Next is building Secure Service Containers into the virtualization layer now extends security up to the very top of the stack. (Read the next section for more on Secure Service Containers.)
“By building Secure Service Containers, we can entirely encapsulate a blockchain network and make it such that anybody even at the highest level of credentials can disrupt it.” —Paul DiMarzio, IBM
Finally, through the use of tamper-responsive hardware security modules, the system is protected from certificates theft. Attempts to steal the keys will cause them to self-destruct.
Relying on Secure Service Containers
To secure the blockchain network itself, IBM makes use of Secure Service Containers. IBM’s Paul DiMarzio details how it protects blockchain software, chain code, and data:
- Root users and system administrators cannot access blockchain contents.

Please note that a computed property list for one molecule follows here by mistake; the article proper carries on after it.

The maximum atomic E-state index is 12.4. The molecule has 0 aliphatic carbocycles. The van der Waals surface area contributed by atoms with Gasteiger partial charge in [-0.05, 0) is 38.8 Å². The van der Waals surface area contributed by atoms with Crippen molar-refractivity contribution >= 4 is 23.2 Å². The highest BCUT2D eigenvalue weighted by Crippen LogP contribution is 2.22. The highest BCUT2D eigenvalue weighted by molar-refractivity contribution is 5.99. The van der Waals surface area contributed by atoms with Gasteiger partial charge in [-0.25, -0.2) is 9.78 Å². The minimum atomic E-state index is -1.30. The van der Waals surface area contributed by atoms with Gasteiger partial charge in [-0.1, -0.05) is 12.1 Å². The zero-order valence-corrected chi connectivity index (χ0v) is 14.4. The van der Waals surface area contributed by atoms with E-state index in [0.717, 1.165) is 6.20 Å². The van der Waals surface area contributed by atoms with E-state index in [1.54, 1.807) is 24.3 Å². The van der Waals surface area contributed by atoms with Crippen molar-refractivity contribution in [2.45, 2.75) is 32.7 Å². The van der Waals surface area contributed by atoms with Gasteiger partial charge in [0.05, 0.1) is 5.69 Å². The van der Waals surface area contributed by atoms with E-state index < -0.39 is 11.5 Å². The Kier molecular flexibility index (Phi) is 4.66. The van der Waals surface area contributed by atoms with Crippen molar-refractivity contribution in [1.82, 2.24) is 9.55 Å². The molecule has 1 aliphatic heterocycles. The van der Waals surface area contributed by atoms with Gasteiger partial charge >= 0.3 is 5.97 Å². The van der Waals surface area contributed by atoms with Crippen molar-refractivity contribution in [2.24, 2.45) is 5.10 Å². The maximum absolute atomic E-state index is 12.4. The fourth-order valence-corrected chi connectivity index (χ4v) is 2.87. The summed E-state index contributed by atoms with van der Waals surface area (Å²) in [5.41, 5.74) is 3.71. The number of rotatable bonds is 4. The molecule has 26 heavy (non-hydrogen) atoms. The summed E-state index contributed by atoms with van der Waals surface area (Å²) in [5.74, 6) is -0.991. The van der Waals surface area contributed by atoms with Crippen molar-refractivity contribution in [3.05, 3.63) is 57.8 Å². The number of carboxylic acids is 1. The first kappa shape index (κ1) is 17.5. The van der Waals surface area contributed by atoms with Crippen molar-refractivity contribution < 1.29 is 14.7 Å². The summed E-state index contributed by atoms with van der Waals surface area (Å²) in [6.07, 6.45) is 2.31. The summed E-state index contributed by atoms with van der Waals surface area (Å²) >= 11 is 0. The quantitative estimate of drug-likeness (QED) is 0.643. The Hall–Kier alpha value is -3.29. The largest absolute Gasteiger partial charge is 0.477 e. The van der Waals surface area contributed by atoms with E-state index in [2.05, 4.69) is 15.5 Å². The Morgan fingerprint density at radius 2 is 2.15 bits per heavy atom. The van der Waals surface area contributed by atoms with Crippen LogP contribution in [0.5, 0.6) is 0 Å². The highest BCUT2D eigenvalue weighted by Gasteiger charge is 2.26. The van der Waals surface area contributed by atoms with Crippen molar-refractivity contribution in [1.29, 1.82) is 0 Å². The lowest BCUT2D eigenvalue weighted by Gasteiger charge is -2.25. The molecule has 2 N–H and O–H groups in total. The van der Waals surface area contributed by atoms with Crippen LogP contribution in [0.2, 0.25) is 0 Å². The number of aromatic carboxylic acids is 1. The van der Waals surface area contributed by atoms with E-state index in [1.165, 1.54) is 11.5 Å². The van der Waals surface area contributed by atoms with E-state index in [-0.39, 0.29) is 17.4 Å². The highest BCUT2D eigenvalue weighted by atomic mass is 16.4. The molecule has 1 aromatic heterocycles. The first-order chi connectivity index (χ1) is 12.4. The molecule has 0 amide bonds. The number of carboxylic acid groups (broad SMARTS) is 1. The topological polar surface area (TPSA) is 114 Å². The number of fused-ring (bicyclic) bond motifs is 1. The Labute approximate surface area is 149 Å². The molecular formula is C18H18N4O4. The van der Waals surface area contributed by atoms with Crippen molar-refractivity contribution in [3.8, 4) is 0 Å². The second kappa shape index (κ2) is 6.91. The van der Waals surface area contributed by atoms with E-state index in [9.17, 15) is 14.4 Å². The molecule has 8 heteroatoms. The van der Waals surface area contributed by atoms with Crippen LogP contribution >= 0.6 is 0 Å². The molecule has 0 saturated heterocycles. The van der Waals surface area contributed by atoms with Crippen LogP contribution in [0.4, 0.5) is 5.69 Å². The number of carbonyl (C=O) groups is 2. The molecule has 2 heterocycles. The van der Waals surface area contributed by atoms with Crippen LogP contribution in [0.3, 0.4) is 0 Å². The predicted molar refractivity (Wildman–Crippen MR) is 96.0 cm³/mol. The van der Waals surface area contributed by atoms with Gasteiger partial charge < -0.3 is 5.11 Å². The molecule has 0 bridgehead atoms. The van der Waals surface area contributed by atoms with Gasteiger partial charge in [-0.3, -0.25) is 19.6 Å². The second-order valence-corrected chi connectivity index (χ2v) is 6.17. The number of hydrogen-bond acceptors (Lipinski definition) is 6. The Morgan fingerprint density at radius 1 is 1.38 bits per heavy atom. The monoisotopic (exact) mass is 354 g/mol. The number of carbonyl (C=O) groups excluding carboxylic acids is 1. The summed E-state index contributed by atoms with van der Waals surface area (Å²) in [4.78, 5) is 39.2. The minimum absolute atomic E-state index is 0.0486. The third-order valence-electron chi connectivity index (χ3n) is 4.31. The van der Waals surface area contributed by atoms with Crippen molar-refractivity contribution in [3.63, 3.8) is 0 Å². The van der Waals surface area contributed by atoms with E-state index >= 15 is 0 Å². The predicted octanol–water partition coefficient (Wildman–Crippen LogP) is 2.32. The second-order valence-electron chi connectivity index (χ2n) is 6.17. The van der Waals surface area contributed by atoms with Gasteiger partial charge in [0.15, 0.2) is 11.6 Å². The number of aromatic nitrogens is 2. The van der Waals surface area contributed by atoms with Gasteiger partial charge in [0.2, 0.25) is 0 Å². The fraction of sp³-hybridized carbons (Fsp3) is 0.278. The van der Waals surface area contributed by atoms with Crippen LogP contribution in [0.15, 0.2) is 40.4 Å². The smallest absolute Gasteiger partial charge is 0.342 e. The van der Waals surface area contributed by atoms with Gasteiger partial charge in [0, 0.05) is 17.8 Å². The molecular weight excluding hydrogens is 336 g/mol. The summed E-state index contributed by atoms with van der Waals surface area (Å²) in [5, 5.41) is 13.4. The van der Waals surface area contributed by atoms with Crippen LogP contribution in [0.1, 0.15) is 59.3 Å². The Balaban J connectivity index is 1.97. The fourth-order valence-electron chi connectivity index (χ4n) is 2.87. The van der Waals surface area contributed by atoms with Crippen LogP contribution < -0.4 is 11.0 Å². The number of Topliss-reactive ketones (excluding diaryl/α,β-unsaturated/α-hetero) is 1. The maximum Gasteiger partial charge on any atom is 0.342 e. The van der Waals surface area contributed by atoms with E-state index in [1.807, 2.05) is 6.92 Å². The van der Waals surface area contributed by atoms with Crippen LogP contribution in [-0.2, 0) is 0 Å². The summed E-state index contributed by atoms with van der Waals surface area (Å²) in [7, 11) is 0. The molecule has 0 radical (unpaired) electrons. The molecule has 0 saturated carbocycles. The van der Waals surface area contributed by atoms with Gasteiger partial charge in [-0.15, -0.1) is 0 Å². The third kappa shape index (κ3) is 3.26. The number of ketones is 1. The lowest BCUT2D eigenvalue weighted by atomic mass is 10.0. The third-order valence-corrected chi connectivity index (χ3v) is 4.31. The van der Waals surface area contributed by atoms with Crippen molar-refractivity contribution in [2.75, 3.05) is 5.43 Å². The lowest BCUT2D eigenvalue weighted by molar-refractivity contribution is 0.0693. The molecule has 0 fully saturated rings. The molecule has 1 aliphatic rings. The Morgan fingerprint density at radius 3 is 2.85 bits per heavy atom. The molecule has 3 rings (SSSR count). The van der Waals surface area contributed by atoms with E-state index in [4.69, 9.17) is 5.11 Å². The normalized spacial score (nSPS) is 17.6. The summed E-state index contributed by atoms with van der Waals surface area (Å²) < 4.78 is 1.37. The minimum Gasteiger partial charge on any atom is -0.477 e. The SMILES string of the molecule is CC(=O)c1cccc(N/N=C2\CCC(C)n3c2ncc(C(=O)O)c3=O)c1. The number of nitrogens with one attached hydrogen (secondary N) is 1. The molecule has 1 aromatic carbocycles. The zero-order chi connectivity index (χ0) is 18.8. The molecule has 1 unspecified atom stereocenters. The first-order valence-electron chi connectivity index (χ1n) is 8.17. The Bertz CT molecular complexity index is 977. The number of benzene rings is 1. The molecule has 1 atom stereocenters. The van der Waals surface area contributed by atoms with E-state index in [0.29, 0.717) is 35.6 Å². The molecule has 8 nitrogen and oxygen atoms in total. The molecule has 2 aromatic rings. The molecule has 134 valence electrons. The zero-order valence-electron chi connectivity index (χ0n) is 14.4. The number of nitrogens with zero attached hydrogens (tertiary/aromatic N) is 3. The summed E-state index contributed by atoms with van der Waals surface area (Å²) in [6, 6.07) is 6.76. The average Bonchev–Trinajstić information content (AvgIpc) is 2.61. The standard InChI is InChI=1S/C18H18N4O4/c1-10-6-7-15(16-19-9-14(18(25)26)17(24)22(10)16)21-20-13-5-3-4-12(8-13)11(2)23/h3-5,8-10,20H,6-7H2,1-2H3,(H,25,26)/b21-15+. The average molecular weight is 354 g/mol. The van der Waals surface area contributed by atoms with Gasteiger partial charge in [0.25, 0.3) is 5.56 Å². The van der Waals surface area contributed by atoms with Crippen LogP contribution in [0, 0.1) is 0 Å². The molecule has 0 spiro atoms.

- Malware cannot self install in the container.
- Encryption keys are protected.
“It’s a trusted environment, because it’s encrypted and signed in firmware so that we know if it’s been tampered with,” explained Paul. “You can’t inject malware. You can’t inject changes without the system knowing and stopping it. Once it’s running, operators have no access to it.”
Secure Service Containers ensure that:
- No system admin access. Once the appliance image is built, OS access (SSH) it not possible.
- Only remote APIs are available.
- Memory access is disabled.
- Disks are encrypted.
- Debug data (dumps) is encrypted.
“It’s the ability to effectively put an impenetrable blockbox around any system, any application from the virtualization software all the way up to the application.” —Paul DiMarzio, IBM
Blockchain securing diamonds